You don’t want to memorize your script because remembering the words will be all you’ll be concentrating on. You want to practice until the essence of the presentation feels right, even second nature, before setting the script aside. The exact words you use are far less important than delivering the right information that’s tailored right to your audience and what you know they need to hear from you. If you doubt this, try putting your far more detailed information into handouts or printed material, and see what happens when your audience simply hears the “essence” of what you’ve come to deliver from you.  They’ll be engaged and hungry for more information, which is exactly what you want. You can add far more detail in the q and a portion once they are engaged and you know what else they want to hear from you.

Just Take The Leap

Start by lifting your briefing or presentation up to its highest levels. Once you decide on your key ideas (no more than three), allow yourself to orally explain each one briefly. Hear what you naturally use as your strongest points behind each idea. Let those ‘bigger’ ideas guide you as you hone your oral presentation. Many if not most presenters simply sit and write their scripts and then try to rehearse and memorize, causing the “inauthenticity” problem of so many oral briefings. Try reversing the process (without the memorization).  You need to hear yourself repeatedly get through the presentation without the script to get closer to what your audience is actually hearing and seeing. Once you get your core ideas down, you can gradually add a bit more; until you’re satisfied your presentation contains only the best of what you want to communicate. After all, that’s what your audience really wants to hear.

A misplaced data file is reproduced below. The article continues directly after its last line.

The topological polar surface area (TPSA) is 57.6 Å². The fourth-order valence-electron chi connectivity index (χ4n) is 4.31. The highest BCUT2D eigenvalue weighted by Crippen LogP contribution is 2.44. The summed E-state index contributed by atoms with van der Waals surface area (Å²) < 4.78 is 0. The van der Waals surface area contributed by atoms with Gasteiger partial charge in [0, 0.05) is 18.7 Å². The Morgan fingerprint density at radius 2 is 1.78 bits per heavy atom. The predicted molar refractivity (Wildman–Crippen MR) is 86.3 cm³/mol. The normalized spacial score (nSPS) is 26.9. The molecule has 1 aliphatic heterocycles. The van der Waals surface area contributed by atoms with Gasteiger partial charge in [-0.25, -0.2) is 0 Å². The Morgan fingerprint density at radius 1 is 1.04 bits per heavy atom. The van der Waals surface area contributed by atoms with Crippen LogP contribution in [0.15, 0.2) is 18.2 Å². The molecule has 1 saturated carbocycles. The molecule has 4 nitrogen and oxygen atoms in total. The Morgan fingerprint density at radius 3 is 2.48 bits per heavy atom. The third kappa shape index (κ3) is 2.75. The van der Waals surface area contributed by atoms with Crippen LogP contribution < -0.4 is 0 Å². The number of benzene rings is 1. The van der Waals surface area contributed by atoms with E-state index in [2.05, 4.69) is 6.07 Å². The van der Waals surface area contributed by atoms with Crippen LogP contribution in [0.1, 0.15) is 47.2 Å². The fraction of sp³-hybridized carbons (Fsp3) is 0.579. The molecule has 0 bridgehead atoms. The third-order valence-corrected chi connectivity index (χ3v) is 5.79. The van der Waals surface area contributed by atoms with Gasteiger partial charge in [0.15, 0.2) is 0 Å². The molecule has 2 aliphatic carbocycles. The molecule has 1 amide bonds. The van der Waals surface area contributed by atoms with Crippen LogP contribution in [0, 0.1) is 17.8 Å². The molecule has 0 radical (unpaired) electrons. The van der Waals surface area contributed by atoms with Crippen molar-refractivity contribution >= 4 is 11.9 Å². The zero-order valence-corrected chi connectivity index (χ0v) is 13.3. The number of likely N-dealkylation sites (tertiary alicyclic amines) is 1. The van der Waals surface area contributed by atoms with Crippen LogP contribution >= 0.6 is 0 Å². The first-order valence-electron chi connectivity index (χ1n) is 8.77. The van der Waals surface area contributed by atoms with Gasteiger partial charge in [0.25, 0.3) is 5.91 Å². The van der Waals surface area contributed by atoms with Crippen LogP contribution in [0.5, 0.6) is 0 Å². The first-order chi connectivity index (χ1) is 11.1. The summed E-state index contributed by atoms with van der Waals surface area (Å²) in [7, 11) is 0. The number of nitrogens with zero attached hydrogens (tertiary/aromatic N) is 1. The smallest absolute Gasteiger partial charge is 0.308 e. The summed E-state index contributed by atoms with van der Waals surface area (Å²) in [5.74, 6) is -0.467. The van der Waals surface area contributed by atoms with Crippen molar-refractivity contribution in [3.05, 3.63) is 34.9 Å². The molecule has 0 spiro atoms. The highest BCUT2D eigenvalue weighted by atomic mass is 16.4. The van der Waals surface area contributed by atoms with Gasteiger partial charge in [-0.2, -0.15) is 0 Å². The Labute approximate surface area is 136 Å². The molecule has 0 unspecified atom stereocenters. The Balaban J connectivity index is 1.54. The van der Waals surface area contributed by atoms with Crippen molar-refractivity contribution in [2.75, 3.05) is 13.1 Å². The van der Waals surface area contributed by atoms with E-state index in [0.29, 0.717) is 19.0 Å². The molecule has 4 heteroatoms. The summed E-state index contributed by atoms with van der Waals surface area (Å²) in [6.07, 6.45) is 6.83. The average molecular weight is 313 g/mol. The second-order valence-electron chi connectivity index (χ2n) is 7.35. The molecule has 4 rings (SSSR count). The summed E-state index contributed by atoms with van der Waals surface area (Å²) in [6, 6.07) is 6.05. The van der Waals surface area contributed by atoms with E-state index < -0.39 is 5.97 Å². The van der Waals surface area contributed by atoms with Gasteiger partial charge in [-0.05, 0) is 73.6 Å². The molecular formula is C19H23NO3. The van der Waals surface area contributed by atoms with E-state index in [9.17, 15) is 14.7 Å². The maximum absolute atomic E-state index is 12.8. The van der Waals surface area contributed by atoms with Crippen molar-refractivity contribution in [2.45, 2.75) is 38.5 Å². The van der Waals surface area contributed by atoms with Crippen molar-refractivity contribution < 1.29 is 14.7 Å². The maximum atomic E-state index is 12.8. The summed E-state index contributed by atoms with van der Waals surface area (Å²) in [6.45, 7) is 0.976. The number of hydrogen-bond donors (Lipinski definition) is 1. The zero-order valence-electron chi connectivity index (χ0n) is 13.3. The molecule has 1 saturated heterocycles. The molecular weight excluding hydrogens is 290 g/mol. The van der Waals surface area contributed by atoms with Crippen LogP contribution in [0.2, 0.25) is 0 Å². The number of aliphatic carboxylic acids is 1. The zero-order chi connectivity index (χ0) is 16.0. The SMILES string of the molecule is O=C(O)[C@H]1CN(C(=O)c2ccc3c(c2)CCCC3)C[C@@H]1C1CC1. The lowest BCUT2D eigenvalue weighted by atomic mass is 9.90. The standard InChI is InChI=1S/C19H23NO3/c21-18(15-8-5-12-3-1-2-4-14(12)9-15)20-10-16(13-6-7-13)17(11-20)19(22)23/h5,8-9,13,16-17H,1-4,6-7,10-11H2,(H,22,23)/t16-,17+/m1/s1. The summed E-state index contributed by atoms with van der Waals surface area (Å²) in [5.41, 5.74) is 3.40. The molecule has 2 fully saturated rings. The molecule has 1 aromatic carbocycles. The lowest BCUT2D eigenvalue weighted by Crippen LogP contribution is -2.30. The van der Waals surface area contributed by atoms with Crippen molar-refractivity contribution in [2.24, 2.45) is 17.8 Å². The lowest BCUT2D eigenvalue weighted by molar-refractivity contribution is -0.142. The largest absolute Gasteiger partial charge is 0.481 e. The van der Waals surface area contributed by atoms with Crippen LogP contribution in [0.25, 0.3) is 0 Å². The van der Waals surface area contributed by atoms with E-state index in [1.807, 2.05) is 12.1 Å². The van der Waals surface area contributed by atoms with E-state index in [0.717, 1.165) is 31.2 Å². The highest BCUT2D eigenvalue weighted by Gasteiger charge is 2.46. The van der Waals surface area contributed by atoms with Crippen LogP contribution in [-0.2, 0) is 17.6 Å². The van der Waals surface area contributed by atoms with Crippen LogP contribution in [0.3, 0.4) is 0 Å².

You really can present and deliver briefings like a pro! Leave the script behind and let your audience see you at your best, authentic self.

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Messaging

Your message is your story. Messages help you communicate your story in a way your audience can hear and remember. When they are effective, messages help set you apart and persuade at the same time. Finding the right message is crucial to effective communication, but it isn’t easy. Keeping your messages effective as time and circumstances change, while making sure they are consistent throughout your organization is even harder. At TPG, our experts can help you cut through the noise to effectively reach your target audiences each and every time. We’ll make sure your messages are clear, consistent and credible. Call us for a free consultation today, and start matching the power of your communication to the power of your ideas.